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Life and art lessons - Part 1



As promised in last week's blogpost, I am going to share in more depth what I have learned about art (and my way of approaching life!) in the Evolve course.


The first 20 exercises were all about discerning light and dark. We worked with 4 shades of pre-mixed grey paint, with 2 greys representing values in the light and 2 representing values in the dark.


I have always enjoyed black and white photography, as it helps to bring out the character of a subject or landscape and adds a bit of mystery and interest. The images below were taken many years ago, but are still some of my favourites.


I discovered the spider's web on an early morning stroll at West Dean college. The conker was photographed on the wall outside our house.



Yet it was at first surprisingly difficult to discern which elements of the black and white photos that were provided by Evolve were in the shadows and which were in the light.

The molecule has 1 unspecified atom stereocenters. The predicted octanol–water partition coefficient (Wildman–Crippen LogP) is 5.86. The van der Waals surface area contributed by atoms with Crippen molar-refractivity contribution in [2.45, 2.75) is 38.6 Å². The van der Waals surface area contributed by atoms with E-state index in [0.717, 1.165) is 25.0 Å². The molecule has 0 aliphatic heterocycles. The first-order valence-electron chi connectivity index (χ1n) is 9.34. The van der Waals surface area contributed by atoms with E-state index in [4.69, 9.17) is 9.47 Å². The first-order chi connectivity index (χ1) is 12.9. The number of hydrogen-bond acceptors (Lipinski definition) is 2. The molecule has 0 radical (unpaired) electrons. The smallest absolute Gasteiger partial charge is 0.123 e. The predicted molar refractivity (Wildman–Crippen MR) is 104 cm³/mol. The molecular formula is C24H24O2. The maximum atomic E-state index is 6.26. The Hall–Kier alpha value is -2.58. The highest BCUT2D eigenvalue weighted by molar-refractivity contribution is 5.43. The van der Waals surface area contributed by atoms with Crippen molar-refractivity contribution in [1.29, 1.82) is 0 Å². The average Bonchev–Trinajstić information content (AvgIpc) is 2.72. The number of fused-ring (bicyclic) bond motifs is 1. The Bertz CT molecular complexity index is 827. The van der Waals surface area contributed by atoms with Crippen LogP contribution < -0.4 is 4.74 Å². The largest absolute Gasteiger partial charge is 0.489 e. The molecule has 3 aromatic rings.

As someone who always notices details, it was a challenge to stay focussed on the big picture, but over time I learned to ask 3 basic questions: Where was the light coming from? Where were the lightest light and the darkest dark?


To be honest, if we did not have to show each finished exercise to an instructor before the next video and exercise were released, there would have been a few exercises that I would have skipped as the objects and/or compositions did not appeal to me. It took a while to figure out that the best way to overcome boredom and lack of motivation was to focus on skills development. With each exercise, I asked myself what skills I could improve on or practice.


I had always heard that paintings work when the overall value structure is correct, and I had a chance to check this out in this section - I still like the last painting done in the first block. Compared with the pumpkins I painted towards the end of the course, the result is softer and very simplified, but it is still possible to clearly distinguish between the pumpkin and the tablecloth.




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